The UK’s other tech start-up cities
We’re a Tech Nation argues Sheffield-born tech entrepreneur David Richards – get out of London and find the talent!
Britain’s tech industry is far greater than London. We are not a roundabout or a city, but a ‘Tech Nation’.
The UK is not just London. Fuelling the assumption that British tech only succeeds in Shoreditch harms our chances of competing on a global scale.
Action point:Could it be worth sharing office space with fellow start-ups? Search serviced office options now...
We need to recognise the UK for what it actually is – a hotbed for tech talent and ingenuity. If the UK is serious about galvanising its tech scene it needs to start celebrating its regional strengths. We should be actively promoting our richness and diversity rather than viewing our tech industry as limited to East London.
After all, the Californians don’t just champion Palo Alto – they recognise the creativity and accomplishments of Los Altos, San Jose and San Francisco. We need to start doing the same.
Silicons Glen, Fen and beyond
My company, WANdisco, has software used by clients including a who’s-who list of Fortune 1000 companies such as Hewlett-Packard, Intel, Nokia, Cisco and Walmart.
When we were looking to expand out of Silicon Valley we chose Sheffield, not London, as our UK operational hub. Whilst this has certainly raised some eyebrows, I see our success as a vindication of the talent that can be found across the country.
We are not the only ones to recognise this. ‘Silicon Fen’ is an important cluster of software and biotech companies in and around Cambridge closely connected to the University.
Home to AIM-listed big data firm 1Spatial, it is further proof high-tech firms with international ambitions are flourishing outside of London.
Similarly ‘Silicon Glen’, Scotland’s £1bn software and electronic publishing sector is home to Amazon’s software development centre and Rockstar North, the developers of the billion dollar Grand Theft Auto series.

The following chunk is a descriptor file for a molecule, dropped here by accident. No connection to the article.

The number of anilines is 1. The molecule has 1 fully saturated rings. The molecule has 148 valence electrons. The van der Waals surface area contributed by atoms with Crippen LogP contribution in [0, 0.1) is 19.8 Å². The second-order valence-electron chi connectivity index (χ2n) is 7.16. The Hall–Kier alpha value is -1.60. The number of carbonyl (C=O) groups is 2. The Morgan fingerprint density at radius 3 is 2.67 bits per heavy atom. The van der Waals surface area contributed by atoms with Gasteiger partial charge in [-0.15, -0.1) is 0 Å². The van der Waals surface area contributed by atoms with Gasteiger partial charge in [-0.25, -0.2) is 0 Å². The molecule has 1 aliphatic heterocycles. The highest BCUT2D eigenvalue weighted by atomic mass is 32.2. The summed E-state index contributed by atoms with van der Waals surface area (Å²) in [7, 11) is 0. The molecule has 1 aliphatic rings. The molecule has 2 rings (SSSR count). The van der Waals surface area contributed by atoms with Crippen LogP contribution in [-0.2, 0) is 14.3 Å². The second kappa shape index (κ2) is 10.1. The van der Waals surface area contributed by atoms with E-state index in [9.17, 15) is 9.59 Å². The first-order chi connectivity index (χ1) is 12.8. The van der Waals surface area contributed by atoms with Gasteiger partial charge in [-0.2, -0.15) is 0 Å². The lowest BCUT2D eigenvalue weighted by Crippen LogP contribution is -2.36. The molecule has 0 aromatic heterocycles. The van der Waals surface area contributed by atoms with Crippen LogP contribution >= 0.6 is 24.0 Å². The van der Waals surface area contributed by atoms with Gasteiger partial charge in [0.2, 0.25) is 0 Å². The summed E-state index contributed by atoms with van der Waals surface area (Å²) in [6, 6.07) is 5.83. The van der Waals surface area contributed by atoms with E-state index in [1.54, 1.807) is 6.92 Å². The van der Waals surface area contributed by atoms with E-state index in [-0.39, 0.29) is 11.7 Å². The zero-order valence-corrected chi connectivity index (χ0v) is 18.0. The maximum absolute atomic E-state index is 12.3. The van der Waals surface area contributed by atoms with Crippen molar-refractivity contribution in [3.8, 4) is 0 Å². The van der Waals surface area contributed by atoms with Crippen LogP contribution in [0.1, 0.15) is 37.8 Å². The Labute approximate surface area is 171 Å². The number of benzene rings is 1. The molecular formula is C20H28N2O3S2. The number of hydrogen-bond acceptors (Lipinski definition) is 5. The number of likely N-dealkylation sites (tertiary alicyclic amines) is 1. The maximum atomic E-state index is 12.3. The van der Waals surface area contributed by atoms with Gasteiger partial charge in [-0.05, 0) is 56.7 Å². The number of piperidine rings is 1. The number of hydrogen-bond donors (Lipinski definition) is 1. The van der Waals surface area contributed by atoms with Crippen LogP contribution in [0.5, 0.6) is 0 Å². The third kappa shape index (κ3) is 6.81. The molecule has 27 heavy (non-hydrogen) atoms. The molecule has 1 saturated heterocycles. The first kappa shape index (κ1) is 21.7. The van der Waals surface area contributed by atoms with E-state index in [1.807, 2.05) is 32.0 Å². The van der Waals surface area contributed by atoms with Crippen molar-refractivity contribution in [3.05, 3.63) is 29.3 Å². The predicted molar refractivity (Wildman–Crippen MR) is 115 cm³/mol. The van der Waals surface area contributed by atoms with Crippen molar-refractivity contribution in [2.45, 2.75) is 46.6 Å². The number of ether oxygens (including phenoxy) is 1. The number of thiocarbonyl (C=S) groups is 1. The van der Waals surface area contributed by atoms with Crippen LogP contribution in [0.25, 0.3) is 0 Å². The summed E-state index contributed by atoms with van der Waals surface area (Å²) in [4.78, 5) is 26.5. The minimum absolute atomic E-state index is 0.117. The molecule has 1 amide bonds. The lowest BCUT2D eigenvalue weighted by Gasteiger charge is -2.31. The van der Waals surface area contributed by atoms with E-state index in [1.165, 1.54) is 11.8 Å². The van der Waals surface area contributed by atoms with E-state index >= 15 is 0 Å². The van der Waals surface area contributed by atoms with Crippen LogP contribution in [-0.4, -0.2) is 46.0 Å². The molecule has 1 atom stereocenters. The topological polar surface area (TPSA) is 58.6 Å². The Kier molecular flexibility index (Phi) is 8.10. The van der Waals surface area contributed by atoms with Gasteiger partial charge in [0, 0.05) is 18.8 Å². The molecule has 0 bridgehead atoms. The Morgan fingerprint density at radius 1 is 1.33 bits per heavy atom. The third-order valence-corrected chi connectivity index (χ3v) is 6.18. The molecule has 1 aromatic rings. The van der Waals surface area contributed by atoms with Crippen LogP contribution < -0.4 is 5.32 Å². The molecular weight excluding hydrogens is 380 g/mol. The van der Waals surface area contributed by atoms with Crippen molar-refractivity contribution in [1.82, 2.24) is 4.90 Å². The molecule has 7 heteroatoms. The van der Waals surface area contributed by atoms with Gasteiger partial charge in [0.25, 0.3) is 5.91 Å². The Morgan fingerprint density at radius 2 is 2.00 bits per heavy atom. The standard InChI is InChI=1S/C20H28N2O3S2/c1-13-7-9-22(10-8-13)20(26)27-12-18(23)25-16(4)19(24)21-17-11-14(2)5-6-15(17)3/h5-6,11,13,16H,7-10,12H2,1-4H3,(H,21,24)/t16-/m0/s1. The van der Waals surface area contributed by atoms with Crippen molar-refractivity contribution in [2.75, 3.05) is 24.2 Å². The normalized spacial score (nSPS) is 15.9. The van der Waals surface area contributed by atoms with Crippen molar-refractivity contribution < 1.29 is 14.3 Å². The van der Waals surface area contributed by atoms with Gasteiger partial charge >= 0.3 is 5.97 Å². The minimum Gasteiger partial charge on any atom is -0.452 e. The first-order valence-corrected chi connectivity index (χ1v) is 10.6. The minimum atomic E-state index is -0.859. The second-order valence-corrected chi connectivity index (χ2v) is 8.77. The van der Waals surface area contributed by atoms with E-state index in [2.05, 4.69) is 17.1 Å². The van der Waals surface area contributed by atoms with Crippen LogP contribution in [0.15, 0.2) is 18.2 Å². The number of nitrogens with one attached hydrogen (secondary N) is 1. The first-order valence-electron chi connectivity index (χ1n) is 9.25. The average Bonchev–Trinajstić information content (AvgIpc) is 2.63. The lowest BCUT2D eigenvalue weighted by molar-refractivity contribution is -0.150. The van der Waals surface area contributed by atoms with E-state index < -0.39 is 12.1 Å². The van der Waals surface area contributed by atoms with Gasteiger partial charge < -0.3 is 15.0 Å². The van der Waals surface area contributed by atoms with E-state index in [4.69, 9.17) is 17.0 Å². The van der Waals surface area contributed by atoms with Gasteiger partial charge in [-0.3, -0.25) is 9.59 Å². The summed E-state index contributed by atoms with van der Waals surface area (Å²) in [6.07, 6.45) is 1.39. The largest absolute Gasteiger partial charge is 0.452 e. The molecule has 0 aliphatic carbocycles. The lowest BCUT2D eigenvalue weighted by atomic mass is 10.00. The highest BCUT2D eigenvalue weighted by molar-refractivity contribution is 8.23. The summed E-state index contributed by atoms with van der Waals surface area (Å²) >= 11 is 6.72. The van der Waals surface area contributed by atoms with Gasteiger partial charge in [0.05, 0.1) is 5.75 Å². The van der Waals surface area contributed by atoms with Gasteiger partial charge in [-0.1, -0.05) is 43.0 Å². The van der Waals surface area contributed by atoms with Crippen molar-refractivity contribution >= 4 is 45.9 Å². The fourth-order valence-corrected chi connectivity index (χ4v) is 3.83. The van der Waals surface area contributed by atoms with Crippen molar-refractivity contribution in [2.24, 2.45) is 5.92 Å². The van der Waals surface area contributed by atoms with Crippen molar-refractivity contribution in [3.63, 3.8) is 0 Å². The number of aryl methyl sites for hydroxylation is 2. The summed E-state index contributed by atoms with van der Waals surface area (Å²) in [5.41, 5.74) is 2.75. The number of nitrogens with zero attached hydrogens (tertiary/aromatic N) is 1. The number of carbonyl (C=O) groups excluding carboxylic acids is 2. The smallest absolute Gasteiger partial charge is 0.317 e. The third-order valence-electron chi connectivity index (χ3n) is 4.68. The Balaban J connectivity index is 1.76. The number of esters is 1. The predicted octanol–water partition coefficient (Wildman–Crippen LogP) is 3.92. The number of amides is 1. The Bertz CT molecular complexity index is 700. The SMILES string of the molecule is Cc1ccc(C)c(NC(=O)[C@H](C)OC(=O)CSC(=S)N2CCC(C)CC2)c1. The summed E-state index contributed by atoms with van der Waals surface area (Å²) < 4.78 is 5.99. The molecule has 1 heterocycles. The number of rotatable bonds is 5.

In terms of facilitating growth, infrastructure is hugely important – Britain’s northern cities will be much better placed when linked by high-speed rail networks. This will help areas that were formerly reliant on heavy industry to become heavyweights in the tech sector.
A nation of techies
From a business perspective, costs are of course an important factor when it comes to making a decision on location.
With programmers expensive to hire in Silicon Valley, we wanted to see if we could make a programming resource work in the UK, and Sheffield delivered in spades. With operational costs much lower than the capital, we were able to invest in our staff and were amazed by the abundance of talent on our doorstep. We had an application for a support position from someone who had a PhD in distributed computing. He is now running our development team.
When it came to choosing a location for our second software development centre we chose Belfast for what has proven to be a very successful base. For me, in a very real sense, British talent – and talent found far outside the M25 – underpins my firm’s growth.
It’s time the UK stopped being so provincial and recognised the talent it has across the country. It’s time for people to start realising the potential of our nationwide technology ability.
David Richards is CEO and co-founder of AIM-listed Big Data firm WANdisco.